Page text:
Handheld hydraulics in aboriginal arts protection
Aboriginal artefacts on heritage listed rock and a mine with economical interests have been the basis for an unusual and technically difficult job carried out in Werris Creek Mine, Australia. Handheld hydraulic products from Atlas Copco have been the key to carry out this sensitive job successfully.
The open cast operation is located on property that extends over 1500 acres in hilly countryside, 80 km inland from Tamworth. Aboriginal artefacts had been found in the mine area already in the early 1900´s. On the top of a hill nine locations of rock holding rubbing grooves had been identified as aboriginal artefacts as well. Five of them have been firmly attached to the conglomerate rock forming the hill, four of them laid loose on the ground.
A considerable volume of coal was lying under this hill. Atlas Copco was asked to find a method to remove them without damage and store them in a safe place, until they could be placed back in their original locations after renaturation of the area.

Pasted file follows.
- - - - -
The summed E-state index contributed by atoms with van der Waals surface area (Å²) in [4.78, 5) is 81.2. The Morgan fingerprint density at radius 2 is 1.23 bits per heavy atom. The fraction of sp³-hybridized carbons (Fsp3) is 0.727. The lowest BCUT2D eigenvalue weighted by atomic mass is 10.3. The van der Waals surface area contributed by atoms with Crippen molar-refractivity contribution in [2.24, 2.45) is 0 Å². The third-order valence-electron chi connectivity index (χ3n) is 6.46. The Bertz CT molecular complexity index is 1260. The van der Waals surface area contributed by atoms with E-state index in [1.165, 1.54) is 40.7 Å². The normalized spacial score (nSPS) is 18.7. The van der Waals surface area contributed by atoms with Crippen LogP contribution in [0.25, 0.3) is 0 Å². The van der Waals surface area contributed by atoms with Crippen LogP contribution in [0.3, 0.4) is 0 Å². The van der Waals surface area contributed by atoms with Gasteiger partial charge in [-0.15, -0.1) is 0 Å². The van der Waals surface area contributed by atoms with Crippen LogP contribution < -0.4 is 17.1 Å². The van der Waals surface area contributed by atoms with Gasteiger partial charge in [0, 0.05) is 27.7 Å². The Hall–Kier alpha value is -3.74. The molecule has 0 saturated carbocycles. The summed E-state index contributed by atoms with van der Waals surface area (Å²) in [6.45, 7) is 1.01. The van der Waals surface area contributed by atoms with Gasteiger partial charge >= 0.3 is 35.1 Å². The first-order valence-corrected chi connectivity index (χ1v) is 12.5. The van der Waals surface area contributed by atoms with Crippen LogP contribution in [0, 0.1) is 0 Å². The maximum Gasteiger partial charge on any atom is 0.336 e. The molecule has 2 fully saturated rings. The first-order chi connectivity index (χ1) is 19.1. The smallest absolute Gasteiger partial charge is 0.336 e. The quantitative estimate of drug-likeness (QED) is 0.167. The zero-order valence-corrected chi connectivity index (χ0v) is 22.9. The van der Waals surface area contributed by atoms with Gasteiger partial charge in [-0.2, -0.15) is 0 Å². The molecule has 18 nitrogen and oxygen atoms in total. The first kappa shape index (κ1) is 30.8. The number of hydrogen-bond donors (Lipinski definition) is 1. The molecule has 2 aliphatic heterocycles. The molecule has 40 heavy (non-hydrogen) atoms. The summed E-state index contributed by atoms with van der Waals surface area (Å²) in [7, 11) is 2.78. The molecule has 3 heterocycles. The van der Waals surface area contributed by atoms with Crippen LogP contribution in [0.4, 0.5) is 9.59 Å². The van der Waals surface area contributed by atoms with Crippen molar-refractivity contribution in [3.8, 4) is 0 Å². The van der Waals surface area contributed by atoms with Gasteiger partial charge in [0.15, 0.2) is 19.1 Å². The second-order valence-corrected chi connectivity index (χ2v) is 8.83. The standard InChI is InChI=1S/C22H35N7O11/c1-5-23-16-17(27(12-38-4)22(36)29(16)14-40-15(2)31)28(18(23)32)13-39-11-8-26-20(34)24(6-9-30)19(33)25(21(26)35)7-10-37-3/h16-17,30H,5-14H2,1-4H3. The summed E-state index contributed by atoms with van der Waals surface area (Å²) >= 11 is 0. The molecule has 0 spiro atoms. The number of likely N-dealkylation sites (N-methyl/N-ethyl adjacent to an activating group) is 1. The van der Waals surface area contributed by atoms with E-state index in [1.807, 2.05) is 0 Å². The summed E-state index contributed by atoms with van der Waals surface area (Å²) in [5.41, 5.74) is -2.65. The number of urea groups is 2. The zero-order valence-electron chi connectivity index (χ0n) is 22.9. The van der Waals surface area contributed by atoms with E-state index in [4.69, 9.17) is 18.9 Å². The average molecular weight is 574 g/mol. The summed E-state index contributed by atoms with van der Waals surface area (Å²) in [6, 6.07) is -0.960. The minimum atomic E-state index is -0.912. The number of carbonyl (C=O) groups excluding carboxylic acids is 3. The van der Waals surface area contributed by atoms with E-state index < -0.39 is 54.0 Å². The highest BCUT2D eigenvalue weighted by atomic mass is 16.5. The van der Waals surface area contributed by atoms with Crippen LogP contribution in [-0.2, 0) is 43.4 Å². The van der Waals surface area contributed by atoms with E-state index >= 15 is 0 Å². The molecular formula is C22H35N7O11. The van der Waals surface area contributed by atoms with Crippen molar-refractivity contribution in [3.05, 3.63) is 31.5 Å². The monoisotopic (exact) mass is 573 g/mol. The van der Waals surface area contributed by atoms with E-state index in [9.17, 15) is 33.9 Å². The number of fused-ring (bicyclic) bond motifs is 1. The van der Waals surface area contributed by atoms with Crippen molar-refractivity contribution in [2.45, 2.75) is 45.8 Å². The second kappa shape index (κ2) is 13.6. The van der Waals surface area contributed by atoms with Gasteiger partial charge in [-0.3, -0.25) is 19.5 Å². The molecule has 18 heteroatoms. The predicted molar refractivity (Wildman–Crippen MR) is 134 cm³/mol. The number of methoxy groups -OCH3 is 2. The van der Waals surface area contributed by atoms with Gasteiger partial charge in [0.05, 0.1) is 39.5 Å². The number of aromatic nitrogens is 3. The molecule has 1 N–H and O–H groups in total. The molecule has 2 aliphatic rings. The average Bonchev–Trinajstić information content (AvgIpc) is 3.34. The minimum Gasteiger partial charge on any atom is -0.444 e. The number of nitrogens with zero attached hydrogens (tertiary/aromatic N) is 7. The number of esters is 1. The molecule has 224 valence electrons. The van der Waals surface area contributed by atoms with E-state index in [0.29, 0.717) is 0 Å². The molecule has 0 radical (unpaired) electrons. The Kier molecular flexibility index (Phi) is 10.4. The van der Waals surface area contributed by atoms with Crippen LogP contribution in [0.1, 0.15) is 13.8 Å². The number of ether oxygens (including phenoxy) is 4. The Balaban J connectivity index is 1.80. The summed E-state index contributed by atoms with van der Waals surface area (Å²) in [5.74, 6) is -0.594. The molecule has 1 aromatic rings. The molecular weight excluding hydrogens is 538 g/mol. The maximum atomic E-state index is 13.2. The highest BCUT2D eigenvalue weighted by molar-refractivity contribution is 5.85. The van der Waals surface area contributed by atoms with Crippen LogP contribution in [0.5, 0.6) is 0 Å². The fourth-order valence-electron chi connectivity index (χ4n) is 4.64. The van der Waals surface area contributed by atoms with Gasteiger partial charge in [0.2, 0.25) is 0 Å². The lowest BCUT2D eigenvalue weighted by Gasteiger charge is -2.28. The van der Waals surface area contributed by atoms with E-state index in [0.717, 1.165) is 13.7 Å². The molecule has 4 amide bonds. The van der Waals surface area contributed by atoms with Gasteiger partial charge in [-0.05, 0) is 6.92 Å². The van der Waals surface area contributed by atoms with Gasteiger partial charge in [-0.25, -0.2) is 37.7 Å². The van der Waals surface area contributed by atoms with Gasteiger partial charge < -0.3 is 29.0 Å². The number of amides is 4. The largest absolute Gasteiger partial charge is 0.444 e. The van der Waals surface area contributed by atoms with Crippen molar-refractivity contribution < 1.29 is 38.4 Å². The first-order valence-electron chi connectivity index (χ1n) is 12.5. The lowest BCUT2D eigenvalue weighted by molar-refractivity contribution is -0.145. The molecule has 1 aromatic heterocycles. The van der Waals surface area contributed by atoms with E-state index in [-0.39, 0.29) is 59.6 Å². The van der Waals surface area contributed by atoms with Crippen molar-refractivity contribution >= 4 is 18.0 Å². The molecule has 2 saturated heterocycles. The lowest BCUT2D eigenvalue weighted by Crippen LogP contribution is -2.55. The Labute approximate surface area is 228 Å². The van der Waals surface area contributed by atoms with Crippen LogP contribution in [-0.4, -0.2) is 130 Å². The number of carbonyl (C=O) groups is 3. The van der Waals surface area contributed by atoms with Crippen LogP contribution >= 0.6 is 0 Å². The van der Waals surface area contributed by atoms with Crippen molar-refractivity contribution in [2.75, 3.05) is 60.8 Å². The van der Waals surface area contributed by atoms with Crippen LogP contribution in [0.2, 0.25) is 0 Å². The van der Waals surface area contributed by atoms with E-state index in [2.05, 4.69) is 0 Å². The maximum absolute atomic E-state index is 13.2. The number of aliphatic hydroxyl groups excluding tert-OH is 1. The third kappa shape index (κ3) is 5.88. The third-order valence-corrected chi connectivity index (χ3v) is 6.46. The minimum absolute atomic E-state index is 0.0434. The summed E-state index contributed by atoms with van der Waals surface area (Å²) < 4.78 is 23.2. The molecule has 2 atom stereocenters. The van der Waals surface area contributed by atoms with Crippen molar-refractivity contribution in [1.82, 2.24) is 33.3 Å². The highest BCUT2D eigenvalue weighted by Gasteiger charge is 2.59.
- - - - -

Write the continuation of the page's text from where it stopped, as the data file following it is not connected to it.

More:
Since land development in classified heritage listed areas is generally prohibited, a potential cultural conflict was to be prevented. Negotiations were difficult, but at the end an agreement was reached between Mine Management, an Archaeologist appointed to the project and four aboriginal tribes who had links to the site.
Under very strict controls, permission was given to undertake the project, supervised by an archaeologist with an Aboriginal tribal elder present to ensure adherence to their religious and cultural needs.
Mopieka Holdings Pty. Ltd., owned by Bruce Garland, the contractor of this job, decided to use the following Atlas Copco equipment:
Epiroc operated under the trademark “Atlas Copco” prior to January 1, 2018.